As the name also suggests, “intellectual property” is a subcategory of “property.” Unlike, for example, real property (land) or chattel (other tangible property, such as a car or a horse), intellectual property is intangible: it can’t be seen or picked up, and it has no “natural” form or limits. Unlike land or livestock, it does not exist except to the extent it is created by law. Its boundaries, consequently, follow no “natural” form; rather, its boundaries are solely and precisely those described by law.
In American law, intellectual property falls into three large categories, and a number of smaller, somewhat auxiliary categories. The three large categories are:
- trademark; and
Smaller ones include:
- Trade secrecy;
- Rights of privacy/publicity; and
- Doctrines of unfair competition.
Copyright and Patent Law
Copyright and patent law is explicitly envisioned by the United States Constitution, in Article I, section 8, clause 8 (sometimes called the “IP Clause”). It accords to Congress the power “to promote the progress of science and useful arts, by securing for limited times to authors and inventors the exclusive right to their respective writings and discoveries.” In both cases, the law (generally) initially assigns ownership to “authors and inventors.”
Both laws are intended to provide incentives for authors and inventors to create by granting them a temporary monopoly. Both property rights eventually expire, and once-protected “works of the mind” fall into the “public domain,” the property of everyone.
Trademark Law and the Doctrines of Unfair Competition
Trademark Law—and its sibling, unfair competition law—exist, by contrast, at both the federal and state law levels. It is intended directly to serve both consumers and creators.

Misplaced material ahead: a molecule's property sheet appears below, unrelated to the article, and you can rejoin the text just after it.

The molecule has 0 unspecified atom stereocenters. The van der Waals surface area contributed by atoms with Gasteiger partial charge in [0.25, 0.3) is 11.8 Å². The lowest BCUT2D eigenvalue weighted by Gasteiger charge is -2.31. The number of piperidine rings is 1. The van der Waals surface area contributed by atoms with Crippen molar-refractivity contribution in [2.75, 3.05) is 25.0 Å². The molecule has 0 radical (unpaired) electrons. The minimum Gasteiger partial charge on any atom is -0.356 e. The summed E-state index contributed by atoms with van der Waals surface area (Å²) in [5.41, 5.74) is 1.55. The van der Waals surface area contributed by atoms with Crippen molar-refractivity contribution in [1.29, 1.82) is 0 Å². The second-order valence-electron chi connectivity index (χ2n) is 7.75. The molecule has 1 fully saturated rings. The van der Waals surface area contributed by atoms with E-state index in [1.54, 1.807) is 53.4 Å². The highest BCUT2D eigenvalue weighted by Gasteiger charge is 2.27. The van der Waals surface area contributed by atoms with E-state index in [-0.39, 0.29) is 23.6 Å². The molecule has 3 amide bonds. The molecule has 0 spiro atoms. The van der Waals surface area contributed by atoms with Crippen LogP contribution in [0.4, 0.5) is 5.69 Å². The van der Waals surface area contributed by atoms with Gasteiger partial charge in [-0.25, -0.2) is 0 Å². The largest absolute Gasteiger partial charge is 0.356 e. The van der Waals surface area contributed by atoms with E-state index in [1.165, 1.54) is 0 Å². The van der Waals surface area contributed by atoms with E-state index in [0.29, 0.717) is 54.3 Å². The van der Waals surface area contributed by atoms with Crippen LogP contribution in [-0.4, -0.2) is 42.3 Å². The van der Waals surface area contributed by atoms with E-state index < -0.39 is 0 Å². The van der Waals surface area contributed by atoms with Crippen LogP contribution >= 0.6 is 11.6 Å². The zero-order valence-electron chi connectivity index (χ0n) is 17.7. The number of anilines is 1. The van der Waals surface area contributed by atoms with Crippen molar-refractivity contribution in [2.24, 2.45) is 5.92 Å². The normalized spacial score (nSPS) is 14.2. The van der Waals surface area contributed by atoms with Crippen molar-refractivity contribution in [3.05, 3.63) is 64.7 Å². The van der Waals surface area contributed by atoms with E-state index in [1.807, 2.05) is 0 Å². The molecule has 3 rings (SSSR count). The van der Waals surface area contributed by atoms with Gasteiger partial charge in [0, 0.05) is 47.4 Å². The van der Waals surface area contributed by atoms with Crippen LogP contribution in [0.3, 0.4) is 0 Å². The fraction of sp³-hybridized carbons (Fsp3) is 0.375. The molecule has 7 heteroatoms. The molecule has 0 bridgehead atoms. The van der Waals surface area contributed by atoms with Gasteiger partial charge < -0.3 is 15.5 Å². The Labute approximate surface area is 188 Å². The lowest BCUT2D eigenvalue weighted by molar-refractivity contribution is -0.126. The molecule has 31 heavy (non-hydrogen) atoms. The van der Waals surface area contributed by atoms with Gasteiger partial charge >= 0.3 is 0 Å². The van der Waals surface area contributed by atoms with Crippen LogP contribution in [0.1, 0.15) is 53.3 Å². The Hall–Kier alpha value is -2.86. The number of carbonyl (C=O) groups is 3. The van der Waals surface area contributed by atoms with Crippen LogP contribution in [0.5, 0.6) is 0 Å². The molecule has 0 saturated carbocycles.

A mark is not, or need not be, an invention or original creation; it is simply a word, logo, phrase or other distinct marking (it needn’t even be visual; scents, colors and sounds—such as NBC’s 3 note “chimes”— have, in certain circumstances, been recognized as marks).
A mark’s function, however, is to distinguish a product or service from similar products or services offered by competitors. Protecting the mark therefore protects the mark owner from unfair competition—often a competitor who “passes off” an inferior counterfeit product as if it came from the mark owner—and protects consumers from mistakenly buying such counterfeit goods or services. Because the mark is appurtenant to a business, the mark is protected for as long as the business continues to use it and consumers continue to recognize it; potentially forever.
Rights of Privacy and Publicity
Rights of privacy and publicity—the rights, generally, to exploit (or not) a person’s identity for commercial purposes—are, in the United States, almost solely the province of state law, and each state’s law gives the right(s) different names, different terms, and different boundaries. There are important differences between New York’s law, for example, and California’s law.
In addition to patent and copyright law, inventions, databases and other business tools can be protected by holding them as trade secrets. Ensuring that clients and employees do not disclose those secrets, usually by way of non-disclosure agreements, can create the conditions of trade secrecy that courts will enforce to prevent disclosure and unfair competition.
In future posts, I will discuss some of these categories in greater depth.